By Ishita Madan

The United States has a long and unfortunate track record of tacitly or overtly propping up despots in other nations. Yet, the United States continues to hold its status as the world’s policeman, initiating interventions in various governments while maintaining a steady indifference to crises in nations with which it remains on diplomatic terms. Military or governmental intervention is justified under the cloak of humanitarianism, with the frequently cited “responsibility to protect”. However, not only is intervention selective, its aftermath is often destructive and involves the decimation of entire societies, with Iraq and Libya being two recent examples.

The selectivity of the humanitarian narrative emerges once again in the official statements on Brazil and Venezuela. On May 12, 2016, lawmakers voted to suspend elected government and  open impeachment proceedings against President Dilma Rousseff, in a clear violation of the democratic process. A recent poll, reported in the New York Times, found that less than 2% of Brazilians wanted Vice President Michel Temer at the helm, yet he is currently President. Other issues arose with Brazil’s cabinet, which is currently comprised entirely of men. Much of the right wing fervor in Brazil appears to be rooted in backlash to Rousseff, the nation’s first ever female leader, who also happened to be a champion of the poor. The United States had very little commentary on this, however, as Brazil is the nation’s ally and is a firmly capitalist nation.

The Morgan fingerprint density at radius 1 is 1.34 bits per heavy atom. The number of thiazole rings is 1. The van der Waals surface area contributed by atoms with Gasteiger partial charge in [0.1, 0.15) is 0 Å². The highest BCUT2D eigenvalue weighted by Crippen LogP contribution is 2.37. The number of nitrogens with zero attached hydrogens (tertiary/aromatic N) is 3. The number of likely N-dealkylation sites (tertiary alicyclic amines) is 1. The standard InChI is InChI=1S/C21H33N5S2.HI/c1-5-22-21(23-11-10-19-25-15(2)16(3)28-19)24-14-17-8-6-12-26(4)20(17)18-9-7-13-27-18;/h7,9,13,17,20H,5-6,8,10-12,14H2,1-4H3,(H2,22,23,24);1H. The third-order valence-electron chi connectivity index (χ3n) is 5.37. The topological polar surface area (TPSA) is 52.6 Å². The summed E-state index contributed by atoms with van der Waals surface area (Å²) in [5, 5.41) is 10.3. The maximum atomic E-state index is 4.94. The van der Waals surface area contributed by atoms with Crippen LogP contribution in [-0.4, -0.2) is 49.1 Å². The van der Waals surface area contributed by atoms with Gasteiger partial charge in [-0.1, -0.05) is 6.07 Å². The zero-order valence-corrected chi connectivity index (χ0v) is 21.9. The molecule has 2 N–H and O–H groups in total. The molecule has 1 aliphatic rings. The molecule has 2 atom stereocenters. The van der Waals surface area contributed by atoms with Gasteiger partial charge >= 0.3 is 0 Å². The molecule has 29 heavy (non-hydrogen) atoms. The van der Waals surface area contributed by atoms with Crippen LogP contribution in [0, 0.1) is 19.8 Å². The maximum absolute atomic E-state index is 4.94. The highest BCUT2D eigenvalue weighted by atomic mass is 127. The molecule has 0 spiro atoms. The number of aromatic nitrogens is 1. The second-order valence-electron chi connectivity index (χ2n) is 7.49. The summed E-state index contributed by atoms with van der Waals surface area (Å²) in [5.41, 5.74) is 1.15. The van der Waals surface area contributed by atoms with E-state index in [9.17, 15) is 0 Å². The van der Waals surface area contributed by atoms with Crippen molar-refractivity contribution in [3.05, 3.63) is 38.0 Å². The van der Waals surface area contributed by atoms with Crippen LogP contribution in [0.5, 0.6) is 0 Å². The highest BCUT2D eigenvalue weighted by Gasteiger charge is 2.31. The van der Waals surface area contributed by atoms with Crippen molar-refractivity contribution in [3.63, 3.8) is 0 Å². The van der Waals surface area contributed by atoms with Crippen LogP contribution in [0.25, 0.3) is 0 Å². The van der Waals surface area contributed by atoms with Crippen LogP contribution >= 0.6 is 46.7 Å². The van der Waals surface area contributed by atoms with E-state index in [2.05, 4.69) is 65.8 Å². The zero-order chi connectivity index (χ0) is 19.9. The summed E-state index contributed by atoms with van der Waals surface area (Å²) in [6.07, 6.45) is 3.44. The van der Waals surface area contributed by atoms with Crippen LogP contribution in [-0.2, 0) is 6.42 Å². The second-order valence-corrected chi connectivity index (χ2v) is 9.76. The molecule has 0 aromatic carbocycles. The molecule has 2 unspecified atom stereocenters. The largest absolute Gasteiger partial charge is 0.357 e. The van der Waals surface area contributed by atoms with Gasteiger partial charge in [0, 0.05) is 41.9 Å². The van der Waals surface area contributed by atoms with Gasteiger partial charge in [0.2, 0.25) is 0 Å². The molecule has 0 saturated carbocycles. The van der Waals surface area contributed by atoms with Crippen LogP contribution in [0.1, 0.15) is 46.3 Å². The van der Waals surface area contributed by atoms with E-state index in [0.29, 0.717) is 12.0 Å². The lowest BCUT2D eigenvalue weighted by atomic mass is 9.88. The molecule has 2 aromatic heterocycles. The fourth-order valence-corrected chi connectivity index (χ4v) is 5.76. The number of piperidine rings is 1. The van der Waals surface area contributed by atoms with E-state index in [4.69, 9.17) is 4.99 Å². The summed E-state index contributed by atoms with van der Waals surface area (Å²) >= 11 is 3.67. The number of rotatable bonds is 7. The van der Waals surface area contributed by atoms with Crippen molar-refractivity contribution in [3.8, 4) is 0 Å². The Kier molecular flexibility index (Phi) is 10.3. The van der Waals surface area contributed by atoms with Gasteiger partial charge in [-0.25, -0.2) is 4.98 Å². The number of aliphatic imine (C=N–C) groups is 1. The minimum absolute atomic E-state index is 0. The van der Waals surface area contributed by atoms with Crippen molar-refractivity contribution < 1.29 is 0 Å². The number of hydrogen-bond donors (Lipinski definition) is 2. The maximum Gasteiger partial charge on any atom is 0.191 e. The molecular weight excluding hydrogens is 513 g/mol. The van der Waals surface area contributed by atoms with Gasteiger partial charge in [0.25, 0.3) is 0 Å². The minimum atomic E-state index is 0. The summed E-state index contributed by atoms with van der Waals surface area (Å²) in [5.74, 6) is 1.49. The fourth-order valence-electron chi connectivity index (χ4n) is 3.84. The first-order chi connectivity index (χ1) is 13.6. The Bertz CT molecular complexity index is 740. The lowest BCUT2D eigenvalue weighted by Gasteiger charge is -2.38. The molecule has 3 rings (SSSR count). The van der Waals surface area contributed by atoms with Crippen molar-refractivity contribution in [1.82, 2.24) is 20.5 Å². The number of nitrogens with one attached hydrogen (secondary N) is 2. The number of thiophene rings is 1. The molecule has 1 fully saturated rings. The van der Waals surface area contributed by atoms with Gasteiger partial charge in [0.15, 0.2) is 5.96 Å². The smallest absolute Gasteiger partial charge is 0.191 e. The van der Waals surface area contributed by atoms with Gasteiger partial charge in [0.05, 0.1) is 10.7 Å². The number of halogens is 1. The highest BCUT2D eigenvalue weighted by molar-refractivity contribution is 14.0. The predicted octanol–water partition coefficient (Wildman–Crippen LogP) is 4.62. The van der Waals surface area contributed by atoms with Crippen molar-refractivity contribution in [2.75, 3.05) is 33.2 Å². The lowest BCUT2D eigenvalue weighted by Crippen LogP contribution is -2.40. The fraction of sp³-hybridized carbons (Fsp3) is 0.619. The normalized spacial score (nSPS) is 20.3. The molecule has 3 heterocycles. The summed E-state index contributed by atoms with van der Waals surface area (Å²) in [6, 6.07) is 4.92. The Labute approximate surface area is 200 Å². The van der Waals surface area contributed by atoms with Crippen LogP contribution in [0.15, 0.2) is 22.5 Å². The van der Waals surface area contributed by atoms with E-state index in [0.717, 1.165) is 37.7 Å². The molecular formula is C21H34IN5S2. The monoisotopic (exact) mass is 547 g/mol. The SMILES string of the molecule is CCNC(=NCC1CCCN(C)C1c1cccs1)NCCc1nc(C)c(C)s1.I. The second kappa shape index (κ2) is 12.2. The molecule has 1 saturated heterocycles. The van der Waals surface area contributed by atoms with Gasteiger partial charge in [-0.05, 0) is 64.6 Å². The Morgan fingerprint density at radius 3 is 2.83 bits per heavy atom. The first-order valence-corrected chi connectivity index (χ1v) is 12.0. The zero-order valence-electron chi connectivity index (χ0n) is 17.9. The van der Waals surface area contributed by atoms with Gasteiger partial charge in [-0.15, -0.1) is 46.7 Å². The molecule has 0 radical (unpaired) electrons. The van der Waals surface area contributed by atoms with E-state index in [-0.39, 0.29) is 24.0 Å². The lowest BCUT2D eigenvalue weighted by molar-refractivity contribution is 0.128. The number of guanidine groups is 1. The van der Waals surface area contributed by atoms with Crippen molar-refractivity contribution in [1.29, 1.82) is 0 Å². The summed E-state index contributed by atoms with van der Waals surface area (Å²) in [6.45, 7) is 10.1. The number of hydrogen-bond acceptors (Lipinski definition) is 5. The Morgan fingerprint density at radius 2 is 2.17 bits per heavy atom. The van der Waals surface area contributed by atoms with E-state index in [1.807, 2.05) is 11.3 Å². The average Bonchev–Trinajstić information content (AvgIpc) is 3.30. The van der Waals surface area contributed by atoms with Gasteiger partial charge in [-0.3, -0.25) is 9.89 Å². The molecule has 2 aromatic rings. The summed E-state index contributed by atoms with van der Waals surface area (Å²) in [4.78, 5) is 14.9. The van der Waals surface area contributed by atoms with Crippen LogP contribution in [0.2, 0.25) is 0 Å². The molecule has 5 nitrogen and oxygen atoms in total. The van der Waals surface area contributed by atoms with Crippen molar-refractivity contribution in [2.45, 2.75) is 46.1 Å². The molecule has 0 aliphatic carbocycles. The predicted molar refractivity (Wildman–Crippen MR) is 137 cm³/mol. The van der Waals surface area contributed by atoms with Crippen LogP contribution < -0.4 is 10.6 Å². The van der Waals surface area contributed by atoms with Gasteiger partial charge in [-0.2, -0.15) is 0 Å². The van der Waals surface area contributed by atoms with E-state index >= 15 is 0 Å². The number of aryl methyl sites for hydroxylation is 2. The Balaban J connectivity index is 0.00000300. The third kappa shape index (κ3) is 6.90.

On the other hand, Venezuela has been declared a “an extraordinary threat to national security” despite Hugo Chavez having been a democratically elected President. The media supported this narrative, with the New York Times even reporting the 2002 rightwing coup attempt against Chavez as a “victory for democracy”. Most protests under Chavez stemmed from right wing opposition, and comprises a vocal minority of the Venezuelan population. Additionally, Venezuela had not suffered socially or economically as a result of Chavez’s election. In June 2016, department spokesperson Mark Toner gave an extensive statement on the circumstances in Venezuela, but evaded questions on the open impeachment proceedings on Dilma Rousseff. When questioned further on his stance, he professed faith in Brazil’s institutions. Venezuela was not markedly worse off than Brazil in terms of human rights, and in many ways had a more successful functioning democracy than Brazil. However, it was singled out for criticism.

 

The fallacy in the humanitarian narrative is that the selectivity often undercuts the values the government claims to stand for. If the well-being of other nations was the concern, effective democracies would not be smeared by the government and American media in favor of nations in the midst of active coups, oftentimes solely because they do not align with American capitalist interests. It is necessary to demand transparency when the government deems a nation a threat to national security, even if it done under the justification of humanitarian concern.